Sodium Sulfate in Limestone

Gilles Chanvillard’s demo

     This piece of Indiana limestone (the type of stone used in the Empire State Building) was filled with thenardite by soaking it in a solution of sodium sulfate and drying it above 40˚C a few times. In this video, the stone is submerged in a solution of sodium sulfate saturated at room temperature. As the solution invades the pores of the stone, the thenardite dissolves and mirabilite precipitates, growing with a very high driving force. As a result, the stone is destroyed in the course of an hour.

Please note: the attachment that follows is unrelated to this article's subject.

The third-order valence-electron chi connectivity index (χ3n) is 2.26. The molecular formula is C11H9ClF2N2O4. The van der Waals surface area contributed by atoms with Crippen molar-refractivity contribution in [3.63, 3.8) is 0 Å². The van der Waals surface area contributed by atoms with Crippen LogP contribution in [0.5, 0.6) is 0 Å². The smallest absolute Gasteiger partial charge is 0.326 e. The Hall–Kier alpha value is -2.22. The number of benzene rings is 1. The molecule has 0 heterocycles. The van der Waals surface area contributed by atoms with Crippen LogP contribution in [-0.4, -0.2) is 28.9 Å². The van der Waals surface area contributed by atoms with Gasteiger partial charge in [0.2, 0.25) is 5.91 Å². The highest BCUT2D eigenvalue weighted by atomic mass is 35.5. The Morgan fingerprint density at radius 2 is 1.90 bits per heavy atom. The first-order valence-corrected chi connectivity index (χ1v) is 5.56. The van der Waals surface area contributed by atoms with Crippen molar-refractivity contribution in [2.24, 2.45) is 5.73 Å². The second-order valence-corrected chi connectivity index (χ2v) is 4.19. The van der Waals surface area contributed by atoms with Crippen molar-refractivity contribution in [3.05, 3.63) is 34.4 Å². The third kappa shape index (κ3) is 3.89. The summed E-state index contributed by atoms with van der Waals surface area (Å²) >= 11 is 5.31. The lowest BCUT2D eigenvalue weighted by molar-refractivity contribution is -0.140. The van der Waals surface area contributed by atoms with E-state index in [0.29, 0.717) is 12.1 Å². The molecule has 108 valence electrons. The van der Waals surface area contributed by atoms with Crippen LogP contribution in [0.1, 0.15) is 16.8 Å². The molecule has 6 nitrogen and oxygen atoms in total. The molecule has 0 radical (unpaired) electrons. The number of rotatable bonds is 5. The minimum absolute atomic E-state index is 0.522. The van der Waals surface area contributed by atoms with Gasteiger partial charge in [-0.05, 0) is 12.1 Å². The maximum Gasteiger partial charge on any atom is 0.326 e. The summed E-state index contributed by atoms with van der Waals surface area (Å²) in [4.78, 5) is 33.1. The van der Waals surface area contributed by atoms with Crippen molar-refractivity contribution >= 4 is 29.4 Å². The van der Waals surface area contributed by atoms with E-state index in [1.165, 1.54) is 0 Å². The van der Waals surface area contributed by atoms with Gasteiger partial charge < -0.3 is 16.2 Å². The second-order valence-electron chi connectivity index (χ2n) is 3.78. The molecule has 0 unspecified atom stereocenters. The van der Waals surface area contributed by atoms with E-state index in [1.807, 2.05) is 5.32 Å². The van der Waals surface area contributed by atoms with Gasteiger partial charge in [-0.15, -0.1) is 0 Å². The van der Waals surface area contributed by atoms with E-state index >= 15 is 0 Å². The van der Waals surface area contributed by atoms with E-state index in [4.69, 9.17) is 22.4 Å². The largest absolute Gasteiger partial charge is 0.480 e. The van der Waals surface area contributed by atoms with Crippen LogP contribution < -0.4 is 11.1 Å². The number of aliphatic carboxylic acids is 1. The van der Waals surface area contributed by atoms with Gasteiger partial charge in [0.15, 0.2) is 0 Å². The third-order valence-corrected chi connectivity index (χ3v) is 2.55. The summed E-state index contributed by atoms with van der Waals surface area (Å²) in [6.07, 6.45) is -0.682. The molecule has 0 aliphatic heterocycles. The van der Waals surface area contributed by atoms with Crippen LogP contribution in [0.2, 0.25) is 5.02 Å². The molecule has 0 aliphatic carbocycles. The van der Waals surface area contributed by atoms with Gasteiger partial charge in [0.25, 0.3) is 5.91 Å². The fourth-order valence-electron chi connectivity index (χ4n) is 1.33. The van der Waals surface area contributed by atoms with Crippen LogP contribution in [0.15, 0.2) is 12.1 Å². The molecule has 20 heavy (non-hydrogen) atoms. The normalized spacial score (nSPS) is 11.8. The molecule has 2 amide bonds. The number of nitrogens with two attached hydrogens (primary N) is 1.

To understand why thenardite transforms into mirabilite with such destructive energy, read “Crystallization damage by sodium sulfate”, N. Tsui, R.J. Flatt, G.W. Scherer, J. Cultural Heritage 4 (2003) 109-115

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